The Chinese naval activity comes as Mr. Obama visits Alaska and the Arctic region to highlight climate change. The naval operation also comes just before Chinese President Xi Jinping presides over a World War II Victory Day parade on Thursday that the U.S. and its allies fear is being used to showcase China’s new military strength and ambition.
A huge military parade rolls through Tiananmen Square on Thursday as Beijing commemorates the 70th anniversary of Japan's WWII defeat, but major Western leaders are staying away from the show of strength.
President Xi Jinping will oversee the spectacle featuring 12,000 Chinese soldiers, 500 pieces of hardware and almost 200 aircraft, which comes as Beijing takes a more assertive diplomatic stance.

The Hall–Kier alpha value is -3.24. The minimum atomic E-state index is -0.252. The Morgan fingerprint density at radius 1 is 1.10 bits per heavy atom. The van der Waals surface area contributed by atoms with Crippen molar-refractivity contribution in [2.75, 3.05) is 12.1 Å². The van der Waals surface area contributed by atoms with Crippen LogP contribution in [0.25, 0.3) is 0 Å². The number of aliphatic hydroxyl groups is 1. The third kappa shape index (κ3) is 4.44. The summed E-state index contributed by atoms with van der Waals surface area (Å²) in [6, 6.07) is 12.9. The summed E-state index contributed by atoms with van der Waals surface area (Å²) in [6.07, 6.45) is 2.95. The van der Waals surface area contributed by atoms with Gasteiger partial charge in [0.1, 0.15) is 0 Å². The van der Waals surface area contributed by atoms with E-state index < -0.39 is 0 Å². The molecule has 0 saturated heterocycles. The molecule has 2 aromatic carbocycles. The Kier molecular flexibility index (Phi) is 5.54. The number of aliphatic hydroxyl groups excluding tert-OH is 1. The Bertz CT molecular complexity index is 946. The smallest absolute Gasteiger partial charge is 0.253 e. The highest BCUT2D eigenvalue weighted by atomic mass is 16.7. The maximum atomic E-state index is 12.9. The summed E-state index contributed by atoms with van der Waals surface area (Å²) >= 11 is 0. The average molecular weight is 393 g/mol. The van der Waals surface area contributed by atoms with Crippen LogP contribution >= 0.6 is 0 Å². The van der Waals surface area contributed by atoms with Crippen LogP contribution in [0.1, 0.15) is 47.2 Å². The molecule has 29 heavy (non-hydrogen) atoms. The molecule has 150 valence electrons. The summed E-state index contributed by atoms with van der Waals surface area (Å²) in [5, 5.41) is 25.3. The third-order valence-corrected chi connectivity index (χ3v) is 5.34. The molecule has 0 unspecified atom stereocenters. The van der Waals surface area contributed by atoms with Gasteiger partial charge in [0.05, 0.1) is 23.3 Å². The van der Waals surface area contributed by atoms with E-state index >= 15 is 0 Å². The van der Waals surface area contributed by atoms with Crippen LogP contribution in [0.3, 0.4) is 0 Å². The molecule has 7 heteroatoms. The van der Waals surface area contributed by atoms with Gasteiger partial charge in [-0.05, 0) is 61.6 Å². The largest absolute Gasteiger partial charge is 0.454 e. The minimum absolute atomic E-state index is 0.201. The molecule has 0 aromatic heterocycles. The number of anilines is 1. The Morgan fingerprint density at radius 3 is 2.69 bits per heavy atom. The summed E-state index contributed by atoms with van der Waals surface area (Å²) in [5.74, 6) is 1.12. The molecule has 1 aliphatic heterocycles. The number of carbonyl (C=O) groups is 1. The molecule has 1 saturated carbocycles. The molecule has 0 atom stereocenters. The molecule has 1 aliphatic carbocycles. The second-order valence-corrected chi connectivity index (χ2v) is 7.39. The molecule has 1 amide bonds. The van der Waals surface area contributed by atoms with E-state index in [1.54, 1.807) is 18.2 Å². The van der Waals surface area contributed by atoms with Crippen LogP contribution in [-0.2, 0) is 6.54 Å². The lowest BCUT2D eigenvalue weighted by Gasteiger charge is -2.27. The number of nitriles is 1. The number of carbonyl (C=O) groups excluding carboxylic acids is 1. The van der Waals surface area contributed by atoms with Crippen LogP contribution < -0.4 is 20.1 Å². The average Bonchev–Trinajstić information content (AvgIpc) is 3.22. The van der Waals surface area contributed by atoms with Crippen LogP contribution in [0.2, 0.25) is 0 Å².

Key leaders from Western democracies will be absent, such as US President Barack Obama, German Chancellor Angela Merkel and Japanese Prime Minister Shinzo Abe, who has drawn Beijing's ire for beefing up his country's security policies.
Xi is China's commander-in-chief as the chairman of the Communist Party's Central Military Commission, since the People's Liberation Army (PLA) is technically the armed force of the Party.
Under him, Beijing is moving farther away from former leader Deng Xiaoping's dictum to "hide one's capabilities, bide one's time" and is becoming more willing to take harder lines, both externally and against domestic opponents.
It is engaged in high-profile maritime disputes with neighbours in the South China Sea, where it is building artificial islands and facilities with military uses, and with Japan over disputed outcrops.